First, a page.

McKinsey associate partner Thomas Rüdiger Smith has warned fashion brands to prepare for a 10 per cent reduction in apparel space over the next five to 10 years, as more customers shop online, retailers focus on smaller stores and some businesses go bust.
Speaking at an event organised by the Australian Fashion Council (AFC) to showcase emerging Australian designers in Melbourne on Wednesday, Rüdiger Smith described this as the “very bleak” analytical view of the landscape.
“If you look where consumers are heading, they’re heading online,” he told Inside Retail.
“The only real industry we believe will need more space going forward is grocery, because grocery tends to grow with GDP. But a lot of the other sectors are challenged by the rise of omnichannel.”
Smaller, more localised stores to rise
But that doesn’t necessarily mean bricks-and-mortar stores are dead. Rüdiger Smith pointed to the US, where major retailers like Target and Nordstrom are seeing success with smaller stores with more localised ranges.
“If you have a store in Bondi, you don’t need to have the full range of products. You need to have the ones relevant to the Bondi crowd. It’s the same in Fitzroy,” he said.
At the same time, he believes retailers will start to close unprofitable stores in greater numbers.
A smaller offline apparel market means brands will need to rethink the way they reach their customers.
Long term, Rüdiger Smith said brands need to become less reliant on being stocked in bricks-and-mortar stores and focus more on direct-to-consumer sales. The impact of the coronavirus makes this shift even more pressing, he said.
“Overall, it’s going to be tough. What we’re seeing in China is a massive slowdown. But L’Oreal reported a 25 per cent increase in their online sales for the month of January. People are at home shopping online. Less so for apparel – much more for essentials – but as it wears on, that will be more and more of a trend,” he said.
Huge stores on their way out
Leila Naja Hibri, AFC’s new CEO, agreed that huge stores are on their way out.
“It’s not about a three-storey Chanel store in Hong Kong airport, where you go in and get lost for hours,” she said.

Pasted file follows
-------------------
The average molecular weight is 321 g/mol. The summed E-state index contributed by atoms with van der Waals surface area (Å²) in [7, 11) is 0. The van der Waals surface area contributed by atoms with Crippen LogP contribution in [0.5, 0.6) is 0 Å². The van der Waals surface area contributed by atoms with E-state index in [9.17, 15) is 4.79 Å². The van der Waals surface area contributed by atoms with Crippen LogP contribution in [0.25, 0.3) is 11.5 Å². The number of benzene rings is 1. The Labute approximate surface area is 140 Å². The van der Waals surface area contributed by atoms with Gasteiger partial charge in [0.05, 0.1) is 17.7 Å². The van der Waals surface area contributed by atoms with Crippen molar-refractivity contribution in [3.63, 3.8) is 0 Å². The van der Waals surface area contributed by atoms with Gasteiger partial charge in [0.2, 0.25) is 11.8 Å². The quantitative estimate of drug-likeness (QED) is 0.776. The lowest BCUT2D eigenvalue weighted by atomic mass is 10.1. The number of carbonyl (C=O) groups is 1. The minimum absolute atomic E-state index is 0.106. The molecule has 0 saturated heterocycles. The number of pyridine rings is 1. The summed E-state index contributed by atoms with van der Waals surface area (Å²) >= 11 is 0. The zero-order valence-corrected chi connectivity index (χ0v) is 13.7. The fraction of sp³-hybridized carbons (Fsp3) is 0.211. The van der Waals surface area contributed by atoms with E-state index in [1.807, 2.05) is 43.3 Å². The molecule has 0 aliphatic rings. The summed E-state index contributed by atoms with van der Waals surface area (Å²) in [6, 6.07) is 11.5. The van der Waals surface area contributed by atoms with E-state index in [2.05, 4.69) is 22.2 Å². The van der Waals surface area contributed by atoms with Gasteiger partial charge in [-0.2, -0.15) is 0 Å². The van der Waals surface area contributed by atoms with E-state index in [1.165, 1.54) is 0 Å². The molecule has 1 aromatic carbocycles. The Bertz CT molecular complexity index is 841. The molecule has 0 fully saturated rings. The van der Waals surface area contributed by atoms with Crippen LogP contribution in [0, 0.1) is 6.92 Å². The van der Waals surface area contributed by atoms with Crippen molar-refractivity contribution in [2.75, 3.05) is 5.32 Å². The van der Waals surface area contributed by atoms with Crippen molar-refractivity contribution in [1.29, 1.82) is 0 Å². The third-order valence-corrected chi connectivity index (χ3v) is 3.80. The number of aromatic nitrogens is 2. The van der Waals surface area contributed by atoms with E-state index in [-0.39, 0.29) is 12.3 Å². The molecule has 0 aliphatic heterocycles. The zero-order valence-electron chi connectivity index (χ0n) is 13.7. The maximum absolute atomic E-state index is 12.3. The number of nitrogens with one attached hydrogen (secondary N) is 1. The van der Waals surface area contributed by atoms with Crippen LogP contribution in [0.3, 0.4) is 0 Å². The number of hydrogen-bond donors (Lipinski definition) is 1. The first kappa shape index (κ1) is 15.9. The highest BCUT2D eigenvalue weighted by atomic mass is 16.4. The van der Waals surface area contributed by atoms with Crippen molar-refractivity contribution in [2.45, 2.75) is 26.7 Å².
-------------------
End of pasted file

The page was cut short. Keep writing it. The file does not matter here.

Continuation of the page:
“Potentially, it’s about a collection of 18 pieces that change every month. Potentially, it’s about not having stock in-store. Why not have one item in every size [that customers can try on] and then send it to their house?”
Emerging designers may be best placed to thrive in this changing bricks-and-mortar landscape because many of them are already questioning traditional ways of selling.
Clare Press, sustainability editor for Vogue Australia, who moderated the discussion with Rüdiger Smith and Naja Hibri, noted that several designers have returned to making products to order, which not only suits a smaller bricks-and-mortar footprint, but is also more sustainable.
“There are possibilities and opportunities for small brands to be more nimble and respond to the market in that way, rather than with more stock,” Press said.
AFC Curated highlights emerging design talent
The event on Wednesday kicked off this year’s AFC Curated, a unique retail and business development program that supports the growth of emerging designers by providing them with retail experience and exposure, tailored small business workshops, one-on-one mentorship with industry experts and a community of industry peers.
The brands selected to participate in this year’s Curated program will be featured in AFC’s pop-up at Emporium Melbourne from March 4-15. They include:
Surrounded by Ghosts
Frank & Dolly’s
Lindsay Nicholas New York
Serpent & The Swan